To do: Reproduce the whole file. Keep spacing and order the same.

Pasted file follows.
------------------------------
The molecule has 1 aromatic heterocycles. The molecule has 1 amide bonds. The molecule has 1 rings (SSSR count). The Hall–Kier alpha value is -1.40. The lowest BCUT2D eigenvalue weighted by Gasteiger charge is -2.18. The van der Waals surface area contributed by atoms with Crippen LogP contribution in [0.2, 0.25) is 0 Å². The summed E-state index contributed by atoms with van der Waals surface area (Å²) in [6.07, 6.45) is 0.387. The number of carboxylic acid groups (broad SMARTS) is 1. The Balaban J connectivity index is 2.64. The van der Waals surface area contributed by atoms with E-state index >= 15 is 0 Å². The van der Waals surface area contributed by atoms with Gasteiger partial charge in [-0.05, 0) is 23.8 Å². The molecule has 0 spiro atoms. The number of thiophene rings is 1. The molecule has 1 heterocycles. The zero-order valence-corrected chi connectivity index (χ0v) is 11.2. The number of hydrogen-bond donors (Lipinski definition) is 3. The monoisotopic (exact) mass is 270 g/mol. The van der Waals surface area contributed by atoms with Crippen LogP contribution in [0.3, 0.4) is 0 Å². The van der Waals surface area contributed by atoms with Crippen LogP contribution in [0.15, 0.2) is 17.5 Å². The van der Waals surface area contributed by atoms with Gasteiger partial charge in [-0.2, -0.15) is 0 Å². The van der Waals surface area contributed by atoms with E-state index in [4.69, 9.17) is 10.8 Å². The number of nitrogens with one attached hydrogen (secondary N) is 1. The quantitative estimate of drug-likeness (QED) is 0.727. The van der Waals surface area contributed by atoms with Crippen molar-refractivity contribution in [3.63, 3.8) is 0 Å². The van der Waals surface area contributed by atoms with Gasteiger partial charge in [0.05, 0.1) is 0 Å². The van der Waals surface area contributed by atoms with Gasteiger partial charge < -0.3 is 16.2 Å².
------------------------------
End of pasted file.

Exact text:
The molecule has 1 aromatic heterocycles. The molecule has 1 amide bonds. The molecule has 1 rings (SSSR count). The Hall–Kier alpha value is -1.40. The lowest BCUT2D eigenvalue weighted by Gasteiger charge is -2.18. The van der Waals surface area contributed by atoms with Crippen LogP contribution in [0.2, 0.25) is 0 Å². The summed E-state index contributed by atoms with van der Waals surface area (Å²) in [6.07, 6.45) is 0.387. The number of carboxylic acid groups (broad SMARTS) is 1. The Balaban J connectivity index is 2.64. The van der Waals surface area contributed by atoms with E-state index >= 15 is 0 Å². The van der Waals surface area contributed by atoms with Gasteiger partial charge in [-0.05, 0) is 23.8 Å². The molecule has 0 spiro atoms. The number of thiophene rings is 1. The molecule has 1 heterocycles. The zero-order valence-corrected chi connectivity index (χ0v) is 11.2. The number of hydrogen-bond donors (Lipinski definition) is 3. The monoisotopic (exact) mass is 270 g/mol. The van der Waals surface area contributed by atoms with Crippen LogP contribution in [0.3, 0.4) is 0 Å². The van der Waals surface area contributed by atoms with Crippen LogP contribution in [0.15, 0.2) is 17.5 Å². The van der Waals surface area contributed by atoms with Gasteiger partial charge in [-0.2, -0.15) is 0 Å². The van der Waals surface area contributed by atoms with E-state index in [4.69, 9.17) is 10.8 Å². The number of nitrogens with one attached hydrogen (secondary N) is 1. The quantitative estimate of drug-likeness (QED) is 0.727. The van der Waals surface area contributed by atoms with Crippen molar-refractivity contribution in [3.63, 3.8) is 0 Å². The van der Waals surface area contributed by atoms with Gasteiger partial charge in [0.05, 0.1) is 0 Å². The van der Waals surface area contributed by atoms with Gasteiger partial charge < -0.3 is 16.2 Å².